I never imagined I could turn out such a scrumptious, oozy, yummy baked good.

                          1. re: NYchowcook

                            So glad you came back to report on this, NYchowcook. And . . . that you love them as much as I do. This recipe has ruined me for any bakery product, no matter how good the bakery. I've never found a sticky bun that could even begin to compete.

                              1. re: JoanN

                                I see that my links above to Photobucket are no longer active so will try to post my sticky bun photos here.

                                1. re: JoanN

                                  Oh my goodness me. It's a brioche dough, right? Time to kill two birds with one stone.

                                  1. re: buttertart

                                    Yes, it is. And an excellent one. Have you ever tried her Bostock recipe? If not . . . and if you're going to be making the brioche anyway . . . .

                                  2. re: JoanN

                                    The first time I baked these sticky buns (less than 2 months ago) instead of baking a loaf of brioche, I prepared a 2nd round of buns and froze them. I baked them this a.m., (making the pecan/honey/sugar/butter yummyness that sits underneath while baking and then on top). They were fantastic, but I must say I don't think they rose as well or tasted quite as terrific as baking them without freezing. But what a treat!

                            1. Omigod! Are you trying to kill us all?

                              These are gloriously glorious!
                              Thanx for pix.

                              1. I've got a favor. If somebody is home and has this book available, could you shoot me a post letting me know how much pumpkin stuff (and what kind, pumpkin pie filling?) is called for in the pumpkin muffins?

                                I forgot to look at the book before I left home this am, and would like to pick that one ingredient up on the way home tonight.

                                Thanks for any assistance.

                                3 Replies
                                1. re: Smokey

                                  Not only am I at home, the book was already open in front of me.
                                  3/4 cup canned unsweetened pumpkin puree

                                  1. re: JoanN

                                    And *that* is why I love Chowhound! :-)

                                  2. Bostock

                                    Bostock, which I’d only heard of once before when Anya L posted reviews from her experiences with the Tartine cookbook (http://www.chowhound.com/topics/show/...), is noted as a “Playing Around” sidebar for the Golden Brioche Loaves in Dorie’s book. Interestingly, Dorie’s take on the recipe is a good deal simpler than Tartine’s. It’s just almond cream on stale brioche scattered with sliced almonds and baked for about 15 minutes. No syrup, no jam, no powdered sugar. And I must say, I didn’t miss any of them.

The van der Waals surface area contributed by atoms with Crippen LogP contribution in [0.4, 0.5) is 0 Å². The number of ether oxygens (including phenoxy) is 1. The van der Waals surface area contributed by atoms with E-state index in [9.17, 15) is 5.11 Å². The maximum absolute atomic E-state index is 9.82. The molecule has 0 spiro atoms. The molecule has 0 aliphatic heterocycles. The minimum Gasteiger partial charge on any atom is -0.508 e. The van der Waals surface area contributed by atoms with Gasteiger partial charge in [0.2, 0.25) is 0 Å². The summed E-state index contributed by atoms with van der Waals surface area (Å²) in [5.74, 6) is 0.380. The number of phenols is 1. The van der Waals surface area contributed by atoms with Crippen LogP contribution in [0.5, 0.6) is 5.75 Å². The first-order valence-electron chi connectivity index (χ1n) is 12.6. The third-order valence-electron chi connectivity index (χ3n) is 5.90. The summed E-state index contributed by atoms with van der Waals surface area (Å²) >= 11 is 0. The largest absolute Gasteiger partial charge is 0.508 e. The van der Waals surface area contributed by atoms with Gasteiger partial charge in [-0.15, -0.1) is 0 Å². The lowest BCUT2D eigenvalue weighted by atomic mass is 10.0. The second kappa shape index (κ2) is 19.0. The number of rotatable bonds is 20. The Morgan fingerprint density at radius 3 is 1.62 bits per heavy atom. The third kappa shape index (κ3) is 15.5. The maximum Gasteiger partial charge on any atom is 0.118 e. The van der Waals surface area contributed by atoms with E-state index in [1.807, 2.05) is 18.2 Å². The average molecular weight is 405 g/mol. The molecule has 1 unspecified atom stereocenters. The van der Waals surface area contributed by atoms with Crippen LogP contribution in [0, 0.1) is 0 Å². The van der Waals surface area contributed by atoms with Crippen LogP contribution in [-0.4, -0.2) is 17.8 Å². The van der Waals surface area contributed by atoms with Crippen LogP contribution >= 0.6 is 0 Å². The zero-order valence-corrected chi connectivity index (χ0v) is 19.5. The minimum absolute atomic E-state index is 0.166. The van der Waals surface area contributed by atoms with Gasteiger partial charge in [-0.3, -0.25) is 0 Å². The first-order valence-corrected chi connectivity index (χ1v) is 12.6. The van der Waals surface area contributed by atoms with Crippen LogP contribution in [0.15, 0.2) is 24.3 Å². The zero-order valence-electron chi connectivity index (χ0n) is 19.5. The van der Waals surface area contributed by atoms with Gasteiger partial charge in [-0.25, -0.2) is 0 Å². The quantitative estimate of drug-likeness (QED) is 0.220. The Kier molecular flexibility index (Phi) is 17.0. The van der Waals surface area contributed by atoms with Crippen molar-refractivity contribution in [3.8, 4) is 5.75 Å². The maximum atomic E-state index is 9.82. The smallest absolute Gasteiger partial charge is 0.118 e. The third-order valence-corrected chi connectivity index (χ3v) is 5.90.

Starting with the brioche: with the other half of the dough from which I made the sticky buns, I made a brioche loaf following the directions. Because my sticky buns had started to burn way before the baking time called for, I was being overly cautious about the loaf and pulled it from the oven, about 5 or 10 minutes too early, when the top looked very golden brown. I’ve since double-checked with Madeleine Kamman who says that, if anything, brioche should be slightly overbaked to ensure it stands firm when removed from the pan. Mine didn’t. It collapsed a bit. (Why do I always do my research after the fact?!?) And there was a small part of the bread that just wasn’t cooked enough. Didn’t matter all that much. It was still a superb brioche and this will probably become my go-to recipe.

                                    I made the Bostock today, when the loaf was only one day old and not really stale. Dorie’s recipe for the Almond Cream is in the Indispensables chapter and it’s a snap to make. I ground the almonds in the food processor and was afraid of ending up with almond butter so I probably didn’t grind them quite as well as I should have. That may have resulted in a slightly more grainy almond cream than I was anticipating, but it was excellent nonetheless. Good, but subtle, almond flavor and not overly sweet.

                                    I really liked the Bostock. It didn’t blow my socks off as the sticky buns did, but since this recipe is made from stale brioche and the cream can hold in the fridge for a few days, it’s a really wonderful recipe for tossing together at the last minute for breakfast or afternoon tea, something I will definitely keep in mind when I have overnight guests.


                                    1. Maple-Cornmeal Drop Biscuits